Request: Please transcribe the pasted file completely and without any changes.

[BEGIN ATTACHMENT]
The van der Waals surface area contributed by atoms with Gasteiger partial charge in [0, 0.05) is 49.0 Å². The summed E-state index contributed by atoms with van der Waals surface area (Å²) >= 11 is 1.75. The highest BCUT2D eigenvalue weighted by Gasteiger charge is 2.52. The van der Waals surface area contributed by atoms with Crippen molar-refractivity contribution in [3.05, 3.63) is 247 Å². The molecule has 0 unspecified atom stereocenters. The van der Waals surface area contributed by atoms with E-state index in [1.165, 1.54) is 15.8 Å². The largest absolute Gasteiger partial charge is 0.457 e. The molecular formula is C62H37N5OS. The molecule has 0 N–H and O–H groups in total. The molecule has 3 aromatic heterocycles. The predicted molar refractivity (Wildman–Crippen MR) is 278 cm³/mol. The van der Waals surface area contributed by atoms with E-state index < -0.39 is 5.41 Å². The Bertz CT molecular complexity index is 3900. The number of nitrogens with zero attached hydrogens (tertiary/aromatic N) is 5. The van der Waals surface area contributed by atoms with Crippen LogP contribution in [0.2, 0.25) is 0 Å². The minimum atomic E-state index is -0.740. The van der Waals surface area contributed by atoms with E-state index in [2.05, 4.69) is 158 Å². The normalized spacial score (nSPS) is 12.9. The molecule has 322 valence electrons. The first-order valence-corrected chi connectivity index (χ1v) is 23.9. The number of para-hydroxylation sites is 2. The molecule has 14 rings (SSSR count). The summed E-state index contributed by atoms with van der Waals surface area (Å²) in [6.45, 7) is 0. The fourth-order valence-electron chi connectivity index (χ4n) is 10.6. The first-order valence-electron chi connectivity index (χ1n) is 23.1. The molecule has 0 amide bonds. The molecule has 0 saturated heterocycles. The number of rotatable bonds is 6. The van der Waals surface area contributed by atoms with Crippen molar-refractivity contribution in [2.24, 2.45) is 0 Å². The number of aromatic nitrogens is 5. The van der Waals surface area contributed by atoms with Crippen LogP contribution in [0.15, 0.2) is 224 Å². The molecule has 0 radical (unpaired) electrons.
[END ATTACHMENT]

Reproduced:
The van der Waals surface area contributed by atoms with Gasteiger partial charge in [0, 0.05) is 49.0 Å². The summed E-state index contributed by atoms with van der Waals surface area (Å²) >= 11 is 1.75. The highest BCUT2D eigenvalue weighted by Gasteiger charge is 2.52. The van der Waals surface area contributed by atoms with Crippen molar-refractivity contribution in [3.05, 3.63) is 247 Å². The molecule has 0 unspecified atom stereocenters. The van der Waals surface area contributed by atoms with E-state index in [1.165, 1.54) is 15.8 Å². The largest absolute Gasteiger partial charge is 0.457 e. The molecular formula is C62H37N5OS. The molecule has 0 N–H and O–H groups in total. The molecule has 3 aromatic heterocycles. The predicted molar refractivity (Wildman–Crippen MR) is 278 cm³/mol. The van der Waals surface area contributed by atoms with E-state index < -0.39 is 5.41 Å². The Bertz CT molecular complexity index is 3900. The number of nitrogens with zero attached hydrogens (tertiary/aromatic N) is 5. The van der Waals surface area contributed by atoms with Crippen LogP contribution in [0.2, 0.25) is 0 Å². The minimum atomic E-state index is -0.740. The van der Waals surface area contributed by atoms with E-state index in [2.05, 4.69) is 158 Å². The normalized spacial score (nSPS) is 12.9. The molecule has 322 valence electrons. The first-order valence-corrected chi connectivity index (χ1v) is 23.9. The number of para-hydroxylation sites is 2. The molecule has 14 rings (SSSR count). The summed E-state index contributed by atoms with van der Waals surface area (Å²) in [6.45, 7) is 0. The fourth-order valence-electron chi connectivity index (χ4n) is 10.6. The first-order valence-electron chi connectivity index (χ1n) is 23.1. The molecule has 0 amide bonds. The molecule has 0 saturated heterocycles. The number of rotatable bonds is 6. The van der Waals surface area contributed by atoms with Crippen molar-refractivity contribution in [2.24, 2.45) is 0 Å². The number of aromatic nitrogens is 5. The van der Waals surface area contributed by atoms with Crippen LogP contribution in [0.15, 0.2) is 224 Å². The molecule has 0 radical (unpaired) electrons.